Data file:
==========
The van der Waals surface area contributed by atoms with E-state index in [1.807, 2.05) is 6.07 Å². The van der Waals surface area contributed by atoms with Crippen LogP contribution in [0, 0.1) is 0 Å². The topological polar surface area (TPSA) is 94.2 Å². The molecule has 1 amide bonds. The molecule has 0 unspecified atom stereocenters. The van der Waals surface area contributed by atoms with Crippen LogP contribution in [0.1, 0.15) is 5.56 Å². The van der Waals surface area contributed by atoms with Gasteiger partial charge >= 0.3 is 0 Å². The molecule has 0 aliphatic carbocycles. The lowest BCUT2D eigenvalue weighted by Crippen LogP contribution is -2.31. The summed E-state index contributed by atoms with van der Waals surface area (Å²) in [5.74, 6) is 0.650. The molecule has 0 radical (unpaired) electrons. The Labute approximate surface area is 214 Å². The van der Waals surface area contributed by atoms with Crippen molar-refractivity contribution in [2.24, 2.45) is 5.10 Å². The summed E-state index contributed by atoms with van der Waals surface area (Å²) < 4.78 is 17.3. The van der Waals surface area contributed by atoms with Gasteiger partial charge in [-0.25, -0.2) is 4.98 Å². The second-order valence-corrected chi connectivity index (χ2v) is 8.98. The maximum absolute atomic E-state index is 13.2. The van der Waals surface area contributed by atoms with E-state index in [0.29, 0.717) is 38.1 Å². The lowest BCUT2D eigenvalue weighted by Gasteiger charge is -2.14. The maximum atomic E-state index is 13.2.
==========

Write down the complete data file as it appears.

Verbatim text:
The van der Waals surface area contributed by atoms with E-state index in [1.807, 2.05) is 6.07 Å². The van der Waals surface area contributed by atoms with Crippen LogP contribution in [0, 0.1) is 0 Å². The topological polar surface area (TPSA) is 94.2 Å². The molecule has 1 amide bonds. The molecule has 0 unspecified atom stereocenters. The van der Waals surface area contributed by atoms with Crippen LogP contribution in [0.1, 0.15) is 5.56 Å². The van der Waals surface area contributed by atoms with Gasteiger partial charge >= 0.3 is 0 Å². The molecule has 0 aliphatic carbocycles. The lowest BCUT2D eigenvalue weighted by Crippen LogP contribution is -2.31. The summed E-state index contributed by atoms with van der Waals surface area (Å²) in [5.74, 6) is 0.650. The molecule has 0 radical (unpaired) electrons. The Labute approximate surface area is 214 Å². The van der Waals surface area contributed by atoms with Crippen molar-refractivity contribution in [2.24, 2.45) is 5.10 Å². The summed E-state index contributed by atoms with van der Waals surface area (Å²) < 4.78 is 17.3. The van der Waals surface area contributed by atoms with Gasteiger partial charge in [-0.25, -0.2) is 4.98 Å². The second-order valence-corrected chi connectivity index (χ2v) is 8.98. The maximum absolute atomic E-state index is 13.2. The van der Waals surface area contributed by atoms with E-state index in [0.29, 0.717) is 38.1 Å². The lowest BCUT2D eigenvalue weighted by Gasteiger charge is -2.14. The maximum atomic E-state index is 13.2.